Also notable is the contrast between various aspects of the dangers that were and are sold to the public, and what we see. The threat of radiation and ‘nuclear winter’ are talked about, but we see Oppenheimer and friends at the Trinity site in street clothes within weeks of the test, and after more than 1,000 tests by the US alone, there is no nuclear winter. Hiroshima and Nagasaki were lush, green, and fully functional cities within years, etc.
Two sources for some of this analysis are a writer named Miles Mathis, and a site called Nuke Lies curated by Rae West.
Again, I’m not endorsing anything, I’m agnostic on the matter as I have not looked closely enough. I have not found good counter-arguments to many of the points that they make, but I have not had time to look either.
OK, I have some counter-arguments. There were plenty of people who witnessed not a bunch of planes conducting a carpet bombing, but rather a single airburst. This produced intense light energy as well, resulting in severe burns at a distance. A distant conventional bomb doesn’t do something like that. Also, several above-ground tests were conducted during the 1940s and 1950s, with lots of people who saw those. You can find footage of some of these tests. Finally, the Chernobyl and Fukushima reactors blew up; if this can happen, it can happen as well (and surely more efficiently) from a thermonuclear implosion device built to do that.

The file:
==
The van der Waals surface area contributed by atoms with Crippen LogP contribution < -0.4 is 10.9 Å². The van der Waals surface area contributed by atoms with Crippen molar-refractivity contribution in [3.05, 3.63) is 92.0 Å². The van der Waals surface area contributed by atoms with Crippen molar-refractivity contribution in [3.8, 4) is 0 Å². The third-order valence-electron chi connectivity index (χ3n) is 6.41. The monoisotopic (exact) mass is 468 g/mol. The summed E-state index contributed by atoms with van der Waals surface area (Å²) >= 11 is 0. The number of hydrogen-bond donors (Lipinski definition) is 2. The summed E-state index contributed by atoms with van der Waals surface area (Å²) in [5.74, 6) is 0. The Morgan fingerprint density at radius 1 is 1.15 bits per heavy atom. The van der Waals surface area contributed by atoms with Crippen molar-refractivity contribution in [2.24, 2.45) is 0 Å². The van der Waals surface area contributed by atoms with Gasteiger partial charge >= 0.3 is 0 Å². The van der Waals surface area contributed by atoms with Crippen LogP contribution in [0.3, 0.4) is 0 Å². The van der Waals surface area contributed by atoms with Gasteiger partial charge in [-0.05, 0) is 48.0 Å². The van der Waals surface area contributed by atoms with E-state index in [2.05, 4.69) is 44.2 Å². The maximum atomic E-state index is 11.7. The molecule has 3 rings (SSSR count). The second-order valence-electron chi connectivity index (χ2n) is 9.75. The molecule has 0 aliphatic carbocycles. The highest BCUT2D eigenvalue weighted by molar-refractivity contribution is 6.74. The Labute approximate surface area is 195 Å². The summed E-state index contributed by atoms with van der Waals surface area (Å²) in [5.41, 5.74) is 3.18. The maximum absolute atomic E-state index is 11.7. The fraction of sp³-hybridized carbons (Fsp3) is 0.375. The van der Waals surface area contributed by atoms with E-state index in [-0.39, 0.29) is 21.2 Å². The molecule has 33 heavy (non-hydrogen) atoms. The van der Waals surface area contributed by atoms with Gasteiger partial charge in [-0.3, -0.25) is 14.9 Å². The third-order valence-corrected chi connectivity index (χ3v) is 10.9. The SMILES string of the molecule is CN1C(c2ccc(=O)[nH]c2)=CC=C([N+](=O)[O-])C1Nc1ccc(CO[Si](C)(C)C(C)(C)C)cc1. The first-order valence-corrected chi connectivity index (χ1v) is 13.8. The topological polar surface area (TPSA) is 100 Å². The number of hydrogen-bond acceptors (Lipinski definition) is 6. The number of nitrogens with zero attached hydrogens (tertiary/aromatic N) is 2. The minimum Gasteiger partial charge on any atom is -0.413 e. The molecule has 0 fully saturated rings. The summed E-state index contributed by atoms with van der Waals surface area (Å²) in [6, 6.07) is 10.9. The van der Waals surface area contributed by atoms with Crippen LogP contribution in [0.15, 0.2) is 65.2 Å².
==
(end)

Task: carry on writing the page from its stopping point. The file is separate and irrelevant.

Reading about Chernobyl just now, it was the steam coolant which exploded and spread the radioactive material, not a bona fide “fission explosion” like in the, ahem, putative nuclear bomb. When a reactor melts down it doesn’t explode like an atomic bomb, it gets super hot and melts down into the ground. The fissable material in normal nuclear reactors isn’t bomb grade. It has to be enriched for the, ahem, putative nuclear bomb. I’m being facetious here.
These are reasonable counterpoints.
What the skeptics say is that the eyewitnesses are surprisingly few, and often manipulated and inconsistent. From the Japanese citizens’ perspective, the terror of a firebombing raid that created a horrific firestorm, chaos and mass carnage could seem like a single explosion. They may personally have been near a conventional explosion and tossed across a room, or blinded by mustard gas which would have also caused the ‘burns’ reported by many — apart from the burns conventional firebombing produced in the other 64 cities.